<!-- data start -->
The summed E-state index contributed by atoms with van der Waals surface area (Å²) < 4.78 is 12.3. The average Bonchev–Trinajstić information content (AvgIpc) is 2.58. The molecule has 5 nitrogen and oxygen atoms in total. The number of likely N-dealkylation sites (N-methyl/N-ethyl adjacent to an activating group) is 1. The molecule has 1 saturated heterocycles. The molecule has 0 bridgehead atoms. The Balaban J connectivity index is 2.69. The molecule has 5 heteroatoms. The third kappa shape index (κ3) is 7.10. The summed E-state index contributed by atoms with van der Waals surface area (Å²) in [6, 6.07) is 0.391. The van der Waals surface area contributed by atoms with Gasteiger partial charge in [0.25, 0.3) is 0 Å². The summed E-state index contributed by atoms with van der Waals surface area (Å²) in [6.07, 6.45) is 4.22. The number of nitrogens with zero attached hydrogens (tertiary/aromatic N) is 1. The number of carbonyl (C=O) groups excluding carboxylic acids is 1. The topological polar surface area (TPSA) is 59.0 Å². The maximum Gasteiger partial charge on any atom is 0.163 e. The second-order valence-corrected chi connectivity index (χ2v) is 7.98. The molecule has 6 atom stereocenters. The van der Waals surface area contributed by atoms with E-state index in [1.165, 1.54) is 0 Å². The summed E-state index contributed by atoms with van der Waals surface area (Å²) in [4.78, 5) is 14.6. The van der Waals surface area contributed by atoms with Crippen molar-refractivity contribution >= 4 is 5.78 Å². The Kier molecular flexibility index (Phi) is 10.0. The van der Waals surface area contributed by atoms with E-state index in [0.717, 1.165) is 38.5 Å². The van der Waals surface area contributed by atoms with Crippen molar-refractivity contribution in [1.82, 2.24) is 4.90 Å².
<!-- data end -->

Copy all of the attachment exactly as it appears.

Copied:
The summed E-state index contributed by atoms with van der Waals surface area (Å²) < 4.78 is 12.3. The average Bonchev–Trinajstić information content (AvgIpc) is 2.58. The molecule has 5 nitrogen and oxygen atoms in total. The number of likely N-dealkylation sites (N-methyl/N-ethyl adjacent to an activating group) is 1. The molecule has 1 saturated heterocycles. The molecule has 0 bridgehead atoms. The Balaban J connectivity index is 2.69. The molecule has 5 heteroatoms. The third kappa shape index (κ3) is 7.10. The summed E-state index contributed by atoms with van der Waals surface area (Å²) in [6, 6.07) is 0.391. The van der Waals surface area contributed by atoms with Gasteiger partial charge in [0.25, 0.3) is 0 Å². The summed E-state index contributed by atoms with van der Waals surface area (Å²) in [6.07, 6.45) is 4.22. The number of nitrogens with zero attached hydrogens (tertiary/aromatic N) is 1. The number of carbonyl (C=O) groups excluding carboxylic acids is 1. The topological polar surface area (TPSA) is 59.0 Å². The maximum Gasteiger partial charge on any atom is 0.163 e. The second-order valence-corrected chi connectivity index (χ2v) is 7.98. The molecule has 6 atom stereocenters. The van der Waals surface area contributed by atoms with E-state index in [1.165, 1.54) is 0 Å². The summed E-state index contributed by atoms with van der Waals surface area (Å²) in [4.78, 5) is 14.6. The van der Waals surface area contributed by atoms with Crippen molar-refractivity contribution >= 4 is 5.78 Å². The Kier molecular flexibility index (Phi) is 10.0. The van der Waals surface area contributed by atoms with E-state index in [0.717, 1.165) is 38.5 Å². The van der Waals surface area contributed by atoms with Crippen molar-refractivity contribution in [1.82, 2.24) is 4.90 Å².